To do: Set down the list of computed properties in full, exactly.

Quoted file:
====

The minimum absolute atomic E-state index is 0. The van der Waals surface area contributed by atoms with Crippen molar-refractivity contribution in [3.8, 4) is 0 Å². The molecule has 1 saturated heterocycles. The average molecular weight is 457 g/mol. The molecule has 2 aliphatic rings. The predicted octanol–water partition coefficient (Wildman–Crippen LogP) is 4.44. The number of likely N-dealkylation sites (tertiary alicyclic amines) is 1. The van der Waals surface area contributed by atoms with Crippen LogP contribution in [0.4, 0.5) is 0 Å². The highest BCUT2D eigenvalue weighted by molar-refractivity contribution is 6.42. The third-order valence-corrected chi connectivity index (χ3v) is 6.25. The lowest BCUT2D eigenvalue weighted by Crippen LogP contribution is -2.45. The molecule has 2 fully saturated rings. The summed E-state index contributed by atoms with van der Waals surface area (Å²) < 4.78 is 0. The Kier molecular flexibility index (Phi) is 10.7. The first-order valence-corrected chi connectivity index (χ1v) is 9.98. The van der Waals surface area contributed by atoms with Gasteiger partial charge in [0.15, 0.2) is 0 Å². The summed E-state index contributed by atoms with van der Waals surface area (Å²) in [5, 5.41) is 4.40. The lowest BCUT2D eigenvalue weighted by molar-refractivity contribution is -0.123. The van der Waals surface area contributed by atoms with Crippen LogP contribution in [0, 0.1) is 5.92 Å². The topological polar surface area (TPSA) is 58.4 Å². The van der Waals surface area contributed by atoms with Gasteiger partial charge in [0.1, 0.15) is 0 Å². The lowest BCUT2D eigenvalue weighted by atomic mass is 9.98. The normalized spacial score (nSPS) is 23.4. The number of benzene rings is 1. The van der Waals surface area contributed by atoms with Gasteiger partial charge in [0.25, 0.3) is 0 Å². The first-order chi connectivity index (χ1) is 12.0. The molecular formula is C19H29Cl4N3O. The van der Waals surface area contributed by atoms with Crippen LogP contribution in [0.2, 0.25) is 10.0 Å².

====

The minimum absolute atomic E-state index is 0. The van der Waals surface area contributed by atoms with Crippen molar-refractivity contribution in [3.8, 4) is 0 Å². The molecule has 1 saturated heterocycles. The average molecular weight is 457 g/mol. The molecule has 2 aliphatic rings. The predicted octanol–water partition coefficient (Wildman–Crippen LogP) is 4.44. The number of likely N-dealkylation sites (tertiary alicyclic amines) is 1. The van der Waals surface area contributed by atoms with Crippen LogP contribution in [0.4, 0.5) is 0 Å². The highest BCUT2D eigenvalue weighted by molar-refractivity contribution is 6.42. The third-order valence-corrected chi connectivity index (χ3v) is 6.25. The lowest BCUT2D eigenvalue weighted by Crippen LogP contribution is -2.45. The molecule has 2 fully saturated rings. The summed E-state index contributed by atoms with van der Waals surface area (Å²) < 4.78 is 0. The Kier molecular flexibility index (Phi) is 10.7. The first-order valence-corrected chi connectivity index (χ1v) is 9.98. The van der Waals surface area contributed by atoms with Gasteiger partial charge in [0.15, 0.2) is 0 Å². The summed E-state index contributed by atoms with van der Waals surface area (Å²) in [5, 5.41) is 4.40. The lowest BCUT2D eigenvalue weighted by molar-refractivity contribution is -0.123. The van der Waals surface area contributed by atoms with Crippen LogP contribution in [0, 0.1) is 5.92 Å². The topological polar surface area (TPSA) is 58.4 Å². The van der Waals surface area contributed by atoms with Gasteiger partial charge in [0.1, 0.15) is 0 Å². The lowest BCUT2D eigenvalue weighted by atomic mass is 9.98. The normalized spacial score (nSPS) is 23.4. The number of benzene rings is 1. The van der Waals surface area contributed by atoms with Gasteiger partial charge in [0.25, 0.3) is 0 Å². The first-order chi connectivity index (χ1) is 12.0. The molecular formula is C19H29Cl4N3O. The van der Waals surface area contributed by atoms with Crippen LogP contribution in [0.2, 0.25) is 10.0 Å².